Amid spreading cholera outbreak, UN migration agency aids South Sudanese

IOM provides emergency health care to displaced and conflict-affected populations across South Sudan. Photo UN Migration Agency (IOM)/Mohammed (file)

10 May 2017 – United Nations humanitarian workers are responding to a growing cholera outbreak in Ayod, the Greater Upper Nile region of South Sudan, one of multiple counties throughout the country where the disease has spread since June 2016.

The UN International Organization for Migration (IOM) said it deployed a rapid response team to Jonglei late last month, to support local health partners and try to contain the outbreak.

“Conditions are extremely difficult for families in Jiech,” said Carol Kipsang, an IOM health officer and nurse, referring to a town in Ayad County. More than 230 people are affected there.

“We met one mother who was caring for her new born and her sister's child, after her sister died from cholera two weeks ago in her community. The young mother walked one hour to the IOM clinic to receive treatment for the children and seek nutritional support for her malnourished daughter.”

The UN agency launched its response after 140 suspected cases of cholera were reported in Ayod during the first weeks of April, threatening the population of some 175,000 people.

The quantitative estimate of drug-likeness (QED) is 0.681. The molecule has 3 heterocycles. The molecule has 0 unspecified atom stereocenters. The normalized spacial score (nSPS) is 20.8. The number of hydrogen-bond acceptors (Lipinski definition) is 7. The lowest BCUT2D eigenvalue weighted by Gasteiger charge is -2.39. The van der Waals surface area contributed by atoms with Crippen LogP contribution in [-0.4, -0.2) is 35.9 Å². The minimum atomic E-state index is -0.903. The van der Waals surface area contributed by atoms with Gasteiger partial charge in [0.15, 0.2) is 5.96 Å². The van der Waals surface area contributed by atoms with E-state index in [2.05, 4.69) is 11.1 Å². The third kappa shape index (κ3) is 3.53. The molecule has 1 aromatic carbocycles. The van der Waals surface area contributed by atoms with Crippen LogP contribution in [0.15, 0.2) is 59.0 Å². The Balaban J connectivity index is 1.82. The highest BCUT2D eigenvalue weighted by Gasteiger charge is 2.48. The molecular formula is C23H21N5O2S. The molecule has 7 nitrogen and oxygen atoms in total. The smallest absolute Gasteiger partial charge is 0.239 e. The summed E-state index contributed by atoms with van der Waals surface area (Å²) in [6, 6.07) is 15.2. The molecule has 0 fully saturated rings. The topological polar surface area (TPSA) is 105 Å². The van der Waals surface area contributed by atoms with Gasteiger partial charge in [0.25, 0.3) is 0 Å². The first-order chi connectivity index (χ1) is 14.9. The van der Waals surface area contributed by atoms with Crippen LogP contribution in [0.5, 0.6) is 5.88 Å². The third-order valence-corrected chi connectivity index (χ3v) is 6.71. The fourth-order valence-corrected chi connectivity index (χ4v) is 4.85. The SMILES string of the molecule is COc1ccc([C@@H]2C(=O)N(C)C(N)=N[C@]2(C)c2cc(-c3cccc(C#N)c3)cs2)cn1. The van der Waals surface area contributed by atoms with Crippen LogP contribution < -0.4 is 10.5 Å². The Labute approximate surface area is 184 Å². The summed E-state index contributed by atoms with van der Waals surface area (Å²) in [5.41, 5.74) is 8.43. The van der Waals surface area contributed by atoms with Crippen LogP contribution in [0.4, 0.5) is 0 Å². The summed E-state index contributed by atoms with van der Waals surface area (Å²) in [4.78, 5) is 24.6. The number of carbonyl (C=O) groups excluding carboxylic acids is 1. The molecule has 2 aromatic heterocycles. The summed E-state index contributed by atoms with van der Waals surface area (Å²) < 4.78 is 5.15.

“Access to Ayod is difficult during the rainy season, and its proximity to the Nile River increases its vulnerability to outbreaks of water-borne diseases such as cholera,” IOM said, noting also the ongoing crisis in Jonglei and the lack of health workers and medical supplies.

The majority of suspected cholera cases in Ayod come from communities living in cattle camps along the river.

Since the cholera outbreak was declared in June 2016, more than 7,200 cases of cholera have been reported, including 229 deaths, according to the World Health Organization (WHO) and the South Sudan Ministry of Health.

The disease is also reportedly spreading through swamp water, with millions of people displaced and moving through the swamps to avoid fighters.

WHO has provided response kits, medication and equipment for oral rehydration points and cholera treatment units.


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